A No-Nonsense Guide to the Different Types of Mortgages (Part One)

 guide to the different types of mortgages

When it comes to buying a home in 2018, the average American has more home loan options than ever before. Unfortunately, more choice isn’t always better. With many options come many questions, especially if you’re a first time home buyer and not a veteran of the mortgage game.

That’s why we’ve compiled our guide to the different types of mortgages. Here’s a peek at what you’ll be learning about in each section:

The first three sections talk about purchase loans, meaning loans that you’ll use to buy a home. The fourth section talks about loans used for other purposes -- like refinancing or accessing your home’s equity. Finally, the last section talks about lesser-known mortgages.

If you’re more of a visual learner, here’s our different types of mortgages infographic.

Fixed-Rate Mortgages vs. Adjustable-Rate Mortgages

The first choice you’ll have to make when deciding between the different types of mortgages is whether to go for a fixed rate or an adjustable rate. A fixed-rate mortgage means you can expect the same payment amount every month until your loan is paid off. An adjustable rate changes. It might give you a lower payment one month, and a higher one the next.

Both types of mortgages have their uses -- as well as their pros and cons. Let’s take a look at each.

Fixed Rate Mortgages

Fixed-rate mortgages (FRMs) are the bread and butter of the mortgage industry. The 30-year fixed-rate loan is the most common kind of home loan in America. Since interest rates on fixed-rate loans don’t change over the life of the loan, these mortgages provide more financial security than their adjustable-rate cousins.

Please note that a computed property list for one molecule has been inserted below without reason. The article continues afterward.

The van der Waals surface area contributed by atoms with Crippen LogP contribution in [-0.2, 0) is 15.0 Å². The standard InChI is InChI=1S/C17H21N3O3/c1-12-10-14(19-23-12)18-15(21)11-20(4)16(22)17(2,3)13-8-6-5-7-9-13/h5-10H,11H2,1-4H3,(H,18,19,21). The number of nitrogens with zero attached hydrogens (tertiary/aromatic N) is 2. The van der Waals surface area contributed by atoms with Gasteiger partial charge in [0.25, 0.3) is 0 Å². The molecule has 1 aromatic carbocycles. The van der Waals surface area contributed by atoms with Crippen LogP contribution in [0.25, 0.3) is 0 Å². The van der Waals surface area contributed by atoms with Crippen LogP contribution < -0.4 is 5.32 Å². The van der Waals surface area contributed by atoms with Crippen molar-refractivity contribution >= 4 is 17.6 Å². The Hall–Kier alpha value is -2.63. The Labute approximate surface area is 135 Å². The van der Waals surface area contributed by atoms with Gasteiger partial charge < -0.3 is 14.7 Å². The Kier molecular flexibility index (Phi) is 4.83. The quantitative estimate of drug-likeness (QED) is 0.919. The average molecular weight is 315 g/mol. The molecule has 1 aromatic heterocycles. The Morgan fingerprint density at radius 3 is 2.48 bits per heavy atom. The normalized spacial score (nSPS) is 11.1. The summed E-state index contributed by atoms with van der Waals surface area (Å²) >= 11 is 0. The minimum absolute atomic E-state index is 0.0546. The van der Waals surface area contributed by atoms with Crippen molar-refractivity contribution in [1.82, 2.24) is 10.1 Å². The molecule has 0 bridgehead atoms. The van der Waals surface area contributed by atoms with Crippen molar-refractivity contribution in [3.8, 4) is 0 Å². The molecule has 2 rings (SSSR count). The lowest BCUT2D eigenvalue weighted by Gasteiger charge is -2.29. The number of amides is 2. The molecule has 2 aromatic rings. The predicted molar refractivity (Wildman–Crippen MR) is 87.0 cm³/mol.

The key, of course, is to lock in your interest rates while rates are low. Otherwise, you’ll simply be locking yourself into an overly expensive deal. In addition to the common 30-year fixed rate mortgage, fixed-rate home loans are typically available as 15, 20, 25, and 40-year mortgages.

Adjustable-Rate Mortgages

Unlike fixed-rate mortgages, adjustable-rate mortgages (ARMs), can go up or down based on market fluctuations. Most adjustable-rate home loans are adjusted once a year, though some are adjusted every six months.

While ARMs often are provided at a significantly lower starting interest rate than FRMs, ARMs are generally much riskier, since they could cause your monthly payments to increase.

Hybrid Adjustable Rate Mortgages

Most adjustable-rate mortgages are actually considered hybrid ARMs, meaning that the loan actually starts out at a fixed interest rate for a certain period of time. Then, it converts to an adjustable-rate, which is changed every six months or year..

Common hybrid adjustable-rate mortgages include the 3/1, 5/1, and 7/1 ARMs. For these ARMs, the interest rates are adjusted once a year after the fixed-interest part of the loan expires.

There are also 3/6, 5/6, and 7/6 ARMs, in which the interest rates are adjusted once every six months after the expiration of the fixed-interest portion of the loan.

Many borrowers get a hybrid ARM with the intention of selling their home or refinancing into a fixed-rate mortgage before the adjustable rate begins. That way, they can enjoy the low introductory rates offered by the ARM without having to actually deal with rising payments later in the loan.

Interest-Only Home Loans

The interest-only home loan is a mortgage that allows a borrower to only pay interest on the loan for a certain period of time. Interest-only loans can be a great option for borrowers who have extremely limited income right now, but are confident that their income will increase in the near future.

Otherwise, an interest-only home loan could be a risky choice, since you won’t be building any equity in your home for a certain number of years -- and you’ll have to start paying your principal at a certain point.

Up Next: Part Two of the Different Types of Mortgages: Government-Insured vs. Conventional Mortgages